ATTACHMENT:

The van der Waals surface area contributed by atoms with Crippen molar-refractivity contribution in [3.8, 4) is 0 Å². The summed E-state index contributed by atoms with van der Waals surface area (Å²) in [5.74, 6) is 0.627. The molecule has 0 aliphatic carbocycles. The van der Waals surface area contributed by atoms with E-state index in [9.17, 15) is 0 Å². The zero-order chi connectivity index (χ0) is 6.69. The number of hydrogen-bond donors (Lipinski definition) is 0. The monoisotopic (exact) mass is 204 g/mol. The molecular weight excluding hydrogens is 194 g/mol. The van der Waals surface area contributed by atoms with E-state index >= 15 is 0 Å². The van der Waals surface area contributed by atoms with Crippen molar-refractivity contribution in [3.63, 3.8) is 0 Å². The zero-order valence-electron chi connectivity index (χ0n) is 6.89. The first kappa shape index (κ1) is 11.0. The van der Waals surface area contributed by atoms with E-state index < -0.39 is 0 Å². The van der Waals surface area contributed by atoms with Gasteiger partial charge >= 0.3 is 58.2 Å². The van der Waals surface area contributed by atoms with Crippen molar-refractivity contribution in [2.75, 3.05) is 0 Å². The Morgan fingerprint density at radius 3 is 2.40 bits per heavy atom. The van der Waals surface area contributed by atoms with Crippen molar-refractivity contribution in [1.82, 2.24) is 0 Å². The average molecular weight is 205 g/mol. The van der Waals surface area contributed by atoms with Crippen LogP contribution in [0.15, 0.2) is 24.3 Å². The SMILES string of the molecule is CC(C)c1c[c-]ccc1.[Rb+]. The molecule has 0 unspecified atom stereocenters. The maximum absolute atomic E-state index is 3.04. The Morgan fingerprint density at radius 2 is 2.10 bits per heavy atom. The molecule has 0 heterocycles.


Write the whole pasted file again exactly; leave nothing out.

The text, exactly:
The van der Waals surface area contributed by atoms with Crippen molar-refractivity contribution in [3.8, 4) is 0 Å². The summed E-state index contributed by atoms with van der Waals surface area (Å²) in [5.74, 6) is 0.627. The molecule has 0 aliphatic carbocycles. The van der Waals surface area contributed by atoms with E-state index in [9.17, 15) is 0 Å². The zero-order chi connectivity index (χ0) is 6.69. The number of hydrogen-bond donors (Lipinski definition) is 0. The monoisotopic (exact) mass is 204 g/mol. The molecular weight excluding hydrogens is 194 g/mol. The van der Waals surface area contributed by atoms with E-state index >= 15 is 0 Å². The van der Waals surface area contributed by atoms with Crippen molar-refractivity contribution in [3.63, 3.8) is 0 Å². The zero-order valence-electron chi connectivity index (χ0n) is 6.89. The first kappa shape index (κ1) is 11.0. The van der Waals surface area contributed by atoms with E-state index < -0.39 is 0 Å². The van der Waals surface area contributed by atoms with Gasteiger partial charge >= 0.3 is 58.2 Å². The van der Waals surface area contributed by atoms with Crippen molar-refractivity contribution in [2.75, 3.05) is 0 Å². The Morgan fingerprint density at radius 3 is 2.40 bits per heavy atom. The van der Waals surface area contributed by atoms with Crippen molar-refractivity contribution in [1.82, 2.24) is 0 Å². The average molecular weight is 205 g/mol. The van der Waals surface area contributed by atoms with Crippen LogP contribution in [0.15, 0.2) is 24.3 Å². The SMILES string of the molecule is CC(C)c1c[c-]ccc1.[Rb+]. The molecule has 0 unspecified atom stereocenters. The maximum absolute atomic E-state index is 3.04. The Morgan fingerprint density at radius 2 is 2.10 bits per heavy atom. The molecule has 0 heterocycles.